# (1) I assume that raster and vector are in one EPSG + vector is overlaping raster (polygons)
# (2) Vector and raster are in in project directory

#read shape file
shp = shapefile("Africa_boundaries.shp")

# load reaster
img = raster("rasterfile.tif");

# filter by unique polygons ( this will go into loop)
country <- c("Algeria","Angola","Bahrain","Benin","Botswana","Burkina Faso","Burundi","Cameroon","Cape Verde","Central African Republic","Chad","Comoros","Congo","Djibouti","Egypt","Equatorial Guinea","Eritrea","Ethiopia","Gabon","Gambia, The","Gaza Strip","Ghana","Guinea","Guinea-Bissau","Ivory Coast","Kenya","Lebanon","Lesotho","Liberia","Libya","Madagascar","Malawi","Mali","Mauritania","Mauritius","Morocco","Mozambique","Namibia","Niger","Nigeria","Reunion","Rwanda","Sao Tome and Principe","Senegal","Seychelles","Sierra Leone","Somalia","South Africa","Sudan","Swaziland","Tanzania, United Republic of","Togo","Tunisia","Uganda","Western Sahara","Zaire","Zambia","Zimbabwe");

output <- matrix(ncol=3, nrow=7)

for (i in 1:length(country))
{

   # now filter shape file to get one polygon record
   filtered = shp[match(toupper(country[i]),toupper(shp$name)),]

   #now use the mask function to clip based on polygon record
   rr <- mask(img, filtered)

   # get mean of all cells
   country_sum <-cellStats(rr, mean, na.rm=TRUE);

   # write record in csv
   output[i,1] <- i;
   output[i,2] <- country[i];
   output[i,3] <- country_sum;

}

write.csv(output, file ="data.csv")

I should have looped through shape file to read each polygon rather than using a variable like country. Next time I will do that :).

The extraction and cellStats function took little bit of time. Finally, I joined my csv with shape file (using qGIS, see below).

mean_rf

 

Its better to know more than one programming language and if you are looking for an other language R is a strong candidate especially for GIS/RS.

reference:
http://gis.stackexchange.com/questions/61243/clipping-a-raster-in-r

Brown-bag seminars: Learn R by coding examples and hands-on.

bb

Some people listens lectures/talks (“Ted talks” or “Talks at Google”) while eating lunch, its an effective way of learning new things. This habit is similar to Brown-bag seminars (I did not realize it until a friend mentioned the similarities).

Brown-bag seminars are held around lunch time to learn new things (read more here), they are short (30 to 45 minutes) thus utilizing only lunch time. Brown-bags are excellent opportunities especially for students/interns or for some one who wants to learn new things in a relaxed environment while enjoying lunch.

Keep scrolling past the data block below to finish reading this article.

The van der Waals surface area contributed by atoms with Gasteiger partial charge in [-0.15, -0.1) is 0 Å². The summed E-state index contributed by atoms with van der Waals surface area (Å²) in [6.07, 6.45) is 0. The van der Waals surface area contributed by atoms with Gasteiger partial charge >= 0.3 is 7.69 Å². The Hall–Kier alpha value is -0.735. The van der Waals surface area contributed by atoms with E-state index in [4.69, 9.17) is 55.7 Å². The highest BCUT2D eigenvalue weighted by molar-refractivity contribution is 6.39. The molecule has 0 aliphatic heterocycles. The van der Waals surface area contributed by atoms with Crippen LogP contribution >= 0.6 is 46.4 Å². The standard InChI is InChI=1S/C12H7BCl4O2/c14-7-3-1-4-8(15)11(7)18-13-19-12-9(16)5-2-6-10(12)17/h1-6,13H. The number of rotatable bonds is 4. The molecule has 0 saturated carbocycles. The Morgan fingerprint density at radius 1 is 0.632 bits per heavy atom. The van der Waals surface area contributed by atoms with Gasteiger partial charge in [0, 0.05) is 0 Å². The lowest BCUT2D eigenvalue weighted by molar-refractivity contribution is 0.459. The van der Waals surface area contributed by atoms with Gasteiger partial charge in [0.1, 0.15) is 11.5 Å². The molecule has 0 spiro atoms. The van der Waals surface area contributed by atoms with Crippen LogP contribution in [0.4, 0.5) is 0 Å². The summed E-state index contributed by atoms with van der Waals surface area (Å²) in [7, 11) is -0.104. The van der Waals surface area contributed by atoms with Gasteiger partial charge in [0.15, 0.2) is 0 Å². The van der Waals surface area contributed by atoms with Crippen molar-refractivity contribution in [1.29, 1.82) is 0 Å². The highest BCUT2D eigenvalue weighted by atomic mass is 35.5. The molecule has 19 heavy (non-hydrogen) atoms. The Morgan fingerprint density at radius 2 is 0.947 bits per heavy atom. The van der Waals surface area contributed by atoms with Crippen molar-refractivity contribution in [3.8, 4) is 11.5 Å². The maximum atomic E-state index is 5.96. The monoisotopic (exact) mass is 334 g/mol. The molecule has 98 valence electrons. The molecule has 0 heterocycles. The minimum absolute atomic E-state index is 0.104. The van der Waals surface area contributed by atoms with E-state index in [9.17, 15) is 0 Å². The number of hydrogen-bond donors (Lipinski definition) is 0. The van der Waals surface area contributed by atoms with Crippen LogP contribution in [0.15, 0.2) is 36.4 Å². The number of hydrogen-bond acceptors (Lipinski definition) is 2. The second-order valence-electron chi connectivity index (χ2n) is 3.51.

Geo Science Lab (ICRAF) holds weekly Brown-bags seminars related to R. These are code examples (with exercise dataset) and hands-on. Good thing about code examples is that they are easy to learn and replicate (fast track learning), I mean look at the following example (taken from seminar 6), any one can replicate these commands for one’s own use within minutes.


#load ggplot package
library(ggplot2)
#Let's plot Clay by Carbon
#First Graphic
ggplot(data=tree)+geom_point(aes(x=Carbon,y=Clay))
#Second Graphic- add the color of Site
ggplot(data=tree)+geom_point(aes(x=Carbon,y=Clay,col=Site))
#Third Graphic- add faceting of VegStructure
ggplot(data=tree)+geom_point(aes(x=Carbon,y=Clay,col=Site))+facet_wrap(~VegStructure,ncol=1)
#Fourth Graphic- add xaxis and yaxis labels and move legend title
ggplot(data=tree)+geom_point(aes(x=Carbon,y=Clay,col=Site))+facet_wrap(~VegStructure,ncol=1)+theme(legend.position="top")+ xlab("Carbon (%)")+ylab("Clay (%)")

Below is a list of 7 seminars

1) Welcome to Brown-bags seminars 

2) Introduction to R: part 2 (data import, data frames)

3) Introduction to R: part 3 and 4  (Basic data analysis, basic stats)

4) Introduction to R: part 5 (graphs)

5) Introduction to ggplot

6) ggplot and dplyer packages

Next few sessions will be on ggplot, dplyr and raster packages.

OSGeo Live on virtual box

Osgeolive_wordle

For those of you who still wants to keep windows as their main operating system but wants to try the goodies of Free and Open Source software for Geo (FOSS4Geo), OSGeo has many options like live DVD and virtual box VMs. All you have to do is to install Virtual Box and download OSGeo virtual machine (plus 7zip for extracting zipped file). Follow the instruction below

http://live.osgeo.org/en/quickstart/virtualization_quickstart.html